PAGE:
Russia and other former communist nations of Europe are treated much more humanely. From the Patriarch’s point of view, these new arrivals to the democratic community of nations resemble immigrants arriving from Europe in the early 19th century and deserve relatively benign treatment. Like immature boys, they need firm paternal guidance. Some, like Russians, are big and rebellious (like the Irish in the mid-19th century); others, like Czechs, Estonians or Hungarians, are small and eager to comply with the norms of liberal democracy. Hence the American Benign Patriarch dispenses carrots and lashes accordingly. In fact, from His point of view, Russia has nothing to complain about – His admonitions for human rights violations (such as the Magnitsky Act) are the mildest form of punishment He can think of. How else can evolution toward the one and only true democratic model be stimulated? These things don’t happen by themselves because by nature man is selfish, anarchistic and aggressive. If some former officials of the Evil Empire don’t understand how humane this treatment is and call it a hostile act, it only shows just what intransigent enemies of democracy they are.
 
What I did not understand decades ago, and what many admirers of American democratic model still do not comprehend, is that all this is based on a very pessimistic concept of human nature (see Madison in Federalist 10). Consequently, deep at heart, the ideology of "liberal democracy” which the Founders and Framers created is highly elitist and even racist. This is where the absurd notion that killing, imprisonment, torture and humiliation can spread freedom, democracy and human rights originates.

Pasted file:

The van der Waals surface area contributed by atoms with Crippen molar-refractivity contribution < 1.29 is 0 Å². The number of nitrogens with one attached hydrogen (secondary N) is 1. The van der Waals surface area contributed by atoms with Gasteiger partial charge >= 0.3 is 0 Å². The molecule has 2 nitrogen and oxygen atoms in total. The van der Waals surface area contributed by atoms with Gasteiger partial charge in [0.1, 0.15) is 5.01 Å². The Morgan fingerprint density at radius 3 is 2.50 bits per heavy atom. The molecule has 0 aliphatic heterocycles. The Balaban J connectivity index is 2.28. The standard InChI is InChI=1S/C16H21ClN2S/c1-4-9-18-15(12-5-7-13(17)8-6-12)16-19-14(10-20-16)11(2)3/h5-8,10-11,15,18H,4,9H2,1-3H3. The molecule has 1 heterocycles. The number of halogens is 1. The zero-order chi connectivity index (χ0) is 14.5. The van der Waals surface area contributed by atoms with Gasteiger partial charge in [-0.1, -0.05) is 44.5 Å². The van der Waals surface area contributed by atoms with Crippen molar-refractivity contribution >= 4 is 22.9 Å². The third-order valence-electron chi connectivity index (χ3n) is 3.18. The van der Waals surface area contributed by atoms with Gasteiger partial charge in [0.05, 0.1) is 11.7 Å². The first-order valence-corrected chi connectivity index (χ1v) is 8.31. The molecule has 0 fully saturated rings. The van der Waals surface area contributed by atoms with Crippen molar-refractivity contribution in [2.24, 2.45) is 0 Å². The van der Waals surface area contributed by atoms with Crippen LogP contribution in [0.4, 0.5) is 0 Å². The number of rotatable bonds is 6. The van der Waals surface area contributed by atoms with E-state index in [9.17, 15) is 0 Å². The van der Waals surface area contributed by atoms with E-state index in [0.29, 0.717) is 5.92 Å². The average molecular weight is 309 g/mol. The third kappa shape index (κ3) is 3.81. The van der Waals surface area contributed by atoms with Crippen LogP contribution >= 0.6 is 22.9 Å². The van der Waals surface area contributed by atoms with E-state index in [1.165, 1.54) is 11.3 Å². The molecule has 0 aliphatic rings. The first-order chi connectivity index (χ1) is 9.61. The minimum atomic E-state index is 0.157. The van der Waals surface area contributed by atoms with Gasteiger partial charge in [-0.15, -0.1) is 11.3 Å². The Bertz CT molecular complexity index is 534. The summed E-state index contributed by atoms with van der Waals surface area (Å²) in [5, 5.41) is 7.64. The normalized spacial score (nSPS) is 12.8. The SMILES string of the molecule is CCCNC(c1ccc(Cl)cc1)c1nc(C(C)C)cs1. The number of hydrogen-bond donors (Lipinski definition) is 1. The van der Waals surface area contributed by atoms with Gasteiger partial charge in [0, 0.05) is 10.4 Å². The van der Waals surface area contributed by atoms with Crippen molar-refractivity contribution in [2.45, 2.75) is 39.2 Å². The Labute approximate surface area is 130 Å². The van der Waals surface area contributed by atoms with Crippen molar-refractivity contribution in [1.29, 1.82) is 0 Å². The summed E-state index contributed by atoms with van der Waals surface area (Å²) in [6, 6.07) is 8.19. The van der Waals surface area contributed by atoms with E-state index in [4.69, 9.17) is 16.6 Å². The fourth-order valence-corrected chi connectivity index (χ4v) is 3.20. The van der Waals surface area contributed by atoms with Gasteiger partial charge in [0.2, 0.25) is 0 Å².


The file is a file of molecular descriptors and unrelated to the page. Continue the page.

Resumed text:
In contrast, the true democrats’ view of human nature is expressly optimistic. They believe that "instincts” of freedom, compassion and cooperation are not rare gifts, that all humans are equally endowed with them.[4] Hence, democracy is a natural form of social life and does not have to be taught in Abu Ghraib, Guantanamo and other such colleges of humanism.
 
[1] Gustave de Beaumont and Alexis de Tocqueville, On the Penitentiary System in the United States and Its Application in France (South Illinois U. Press, 1833/1964) 
[2] Mark Kann, Punishment, Prisons, and Patriarchy: Liberty and Power in the Early American Republic (New York U. Press, 2005). 
[3] Michael Ignatieff, American Exceptionalism and Human Rights (Princeton U. Press, 2005). 
[4] Dacher Keltner et al, The Compassionate Instinct: The Science of Human Goodness (Norton, 2010)